Is Late Night Snacking Really That Bad For You?
June 21, 2018
There’s no shortage of nutrition experts who believe that late night snacking is bad for your health and causes weight gain. According to them, all late night snacks are a complete no-no, even healthy ones.
On the flip side, some experts believe that late night snacking increases your metabolism and helps burn calories. To them, a calorie is a calorie no matter when you eat it. So, who’s right?
Bad News for Late Night Snackers
Multiple nutrition studies have proven that eating at night causes weight gain as well as negative hormonal and metabolic changes. This applies for healthy eaters as well.
Your body has an internal clock, which typically wants you to be awake during the day and asleep at night. For this reason, the food that you eat during “normal waking hours” is metabolized much faster than food eaten at 3:00 am when your body clock is in sleep mode. Your liver also absorbs fats much faster during the day, so when you eat at night most of that fat gets stored causing weight gain.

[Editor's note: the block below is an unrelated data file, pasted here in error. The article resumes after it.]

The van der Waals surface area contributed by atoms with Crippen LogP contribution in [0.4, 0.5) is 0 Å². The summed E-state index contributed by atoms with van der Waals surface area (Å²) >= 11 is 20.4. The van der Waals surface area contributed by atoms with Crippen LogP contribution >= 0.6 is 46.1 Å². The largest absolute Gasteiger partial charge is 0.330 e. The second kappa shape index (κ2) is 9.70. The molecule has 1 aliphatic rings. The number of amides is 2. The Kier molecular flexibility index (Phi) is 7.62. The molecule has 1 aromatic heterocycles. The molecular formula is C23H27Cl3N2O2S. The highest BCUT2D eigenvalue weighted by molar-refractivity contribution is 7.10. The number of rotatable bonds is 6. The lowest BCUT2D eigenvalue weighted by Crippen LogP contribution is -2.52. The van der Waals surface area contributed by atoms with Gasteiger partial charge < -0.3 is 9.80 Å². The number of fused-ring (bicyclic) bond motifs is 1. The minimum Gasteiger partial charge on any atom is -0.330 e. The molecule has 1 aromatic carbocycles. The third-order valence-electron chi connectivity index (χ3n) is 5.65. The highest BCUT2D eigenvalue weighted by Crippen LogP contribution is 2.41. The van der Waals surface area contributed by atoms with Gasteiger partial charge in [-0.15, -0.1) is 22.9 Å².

What Time Of The Night Should You Stop Eating?
Consider having your main meal before 3:00 pm; so go ahead and have a hearty lunch. After 3:00 pm, most of the hormones that follow your natural circadian rhythm, your body clock, begin decreasing as your body prepares for the end of the day. Additionally, most experts do not recommend eating after 7:00 pm because most late-night munching has more to do with cravings than hunger. This doesn’t mean you should starve yourself if you’re legitimately hungry and didn’t have a chance to eat before 7:00 pm.
But, If You Do Have a Late Night Snack . . .
Obviously, all late night snacks are not created equal. If you can’t fall asleep because you’re hungry and have a bad case of the munchies, eat something that isn’t too sweet, salty or rich and has fewere than 150 calories. Have a piece of fruit, a glass of low fat milk or low fat yogurt (make sure it isn’t loaded with sugar), one or two squares of dark chocolate or a high fiber snack bar (again, check its sugar content).
Late night snacks to avoid include cereal, ice cream, fries, burgers, soda – basically anything that is high in sugar and fat. And stick to foods that don’t trigger overeating, like chips and cookies – anything you know you can’t stop eating once you’ve opened the floodgates! Even better, don’t keep junk food in the house to avoid late night temptations altogether.
If you must eat late at night, have a small, healthy snack. You’ll sleep better and your body (especially your waistline) will thank you for it!